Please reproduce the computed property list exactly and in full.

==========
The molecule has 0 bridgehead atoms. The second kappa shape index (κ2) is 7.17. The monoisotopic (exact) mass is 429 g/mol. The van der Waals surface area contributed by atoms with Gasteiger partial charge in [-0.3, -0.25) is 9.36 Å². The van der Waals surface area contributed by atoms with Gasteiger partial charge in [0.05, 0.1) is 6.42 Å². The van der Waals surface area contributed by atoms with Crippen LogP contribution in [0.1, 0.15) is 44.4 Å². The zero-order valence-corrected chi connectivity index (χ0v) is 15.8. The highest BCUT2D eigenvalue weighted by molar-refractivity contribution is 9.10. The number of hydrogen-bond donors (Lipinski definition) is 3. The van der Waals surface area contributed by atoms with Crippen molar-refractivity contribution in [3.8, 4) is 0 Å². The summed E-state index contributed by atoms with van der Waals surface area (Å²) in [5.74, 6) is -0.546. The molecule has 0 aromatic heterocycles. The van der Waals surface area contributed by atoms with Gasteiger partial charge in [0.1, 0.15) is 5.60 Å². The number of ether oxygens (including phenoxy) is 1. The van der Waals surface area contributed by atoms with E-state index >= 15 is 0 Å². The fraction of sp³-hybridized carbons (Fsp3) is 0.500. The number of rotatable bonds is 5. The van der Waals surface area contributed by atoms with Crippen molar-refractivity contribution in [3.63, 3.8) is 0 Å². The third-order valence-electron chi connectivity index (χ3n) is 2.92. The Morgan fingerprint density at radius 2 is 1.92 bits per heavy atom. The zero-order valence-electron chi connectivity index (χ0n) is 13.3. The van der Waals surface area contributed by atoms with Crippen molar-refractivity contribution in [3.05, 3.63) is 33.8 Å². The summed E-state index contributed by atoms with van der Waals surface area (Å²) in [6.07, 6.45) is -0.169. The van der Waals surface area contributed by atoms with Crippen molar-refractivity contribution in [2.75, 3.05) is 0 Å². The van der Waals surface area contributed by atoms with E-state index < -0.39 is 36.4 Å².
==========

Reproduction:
The molecule has 0 bridgehead atoms. The second kappa shape index (κ2) is 7.17. The monoisotopic (exact) mass is 429 g/mol. The van der Waals surface area contributed by atoms with Gasteiger partial charge in [-0.3, -0.25) is 9.36 Å². The van der Waals surface area contributed by atoms with Gasteiger partial charge in [0.05, 0.1) is 6.42 Å². The van der Waals surface area contributed by atoms with Crippen LogP contribution in [0.1, 0.15) is 44.4 Å². The zero-order valence-corrected chi connectivity index (χ0v) is 15.8. The highest BCUT2D eigenvalue weighted by molar-refractivity contribution is 9.10. The number of hydrogen-bond donors (Lipinski definition) is 3. The van der Waals surface area contributed by atoms with Crippen molar-refractivity contribution in [3.8, 4) is 0 Å². The summed E-state index contributed by atoms with van der Waals surface area (Å²) in [5.74, 6) is -0.546. The molecule has 0 aromatic heterocycles. The van der Waals surface area contributed by atoms with Gasteiger partial charge in [0.1, 0.15) is 5.60 Å². The number of ether oxygens (including phenoxy) is 1. The van der Waals surface area contributed by atoms with E-state index >= 15 is 0 Å². The fraction of sp³-hybridized carbons (Fsp3) is 0.500. The number of rotatable bonds is 5. The van der Waals surface area contributed by atoms with Crippen molar-refractivity contribution in [3.63, 3.8) is 0 Å². The third-order valence-electron chi connectivity index (χ3n) is 2.92. The Morgan fingerprint density at radius 2 is 1.92 bits per heavy atom. The zero-order valence-electron chi connectivity index (χ0n) is 13.3. The van der Waals surface area contributed by atoms with Crippen molar-refractivity contribution in [3.05, 3.63) is 33.8 Å². The summed E-state index contributed by atoms with van der Waals surface area (Å²) in [6.07, 6.45) is -0.169. The van der Waals surface area contributed by atoms with Crippen molar-refractivity contribution in [2.75, 3.05) is 0 Å². The van der Waals surface area contributed by atoms with E-state index < -0.39 is 36.4 Å².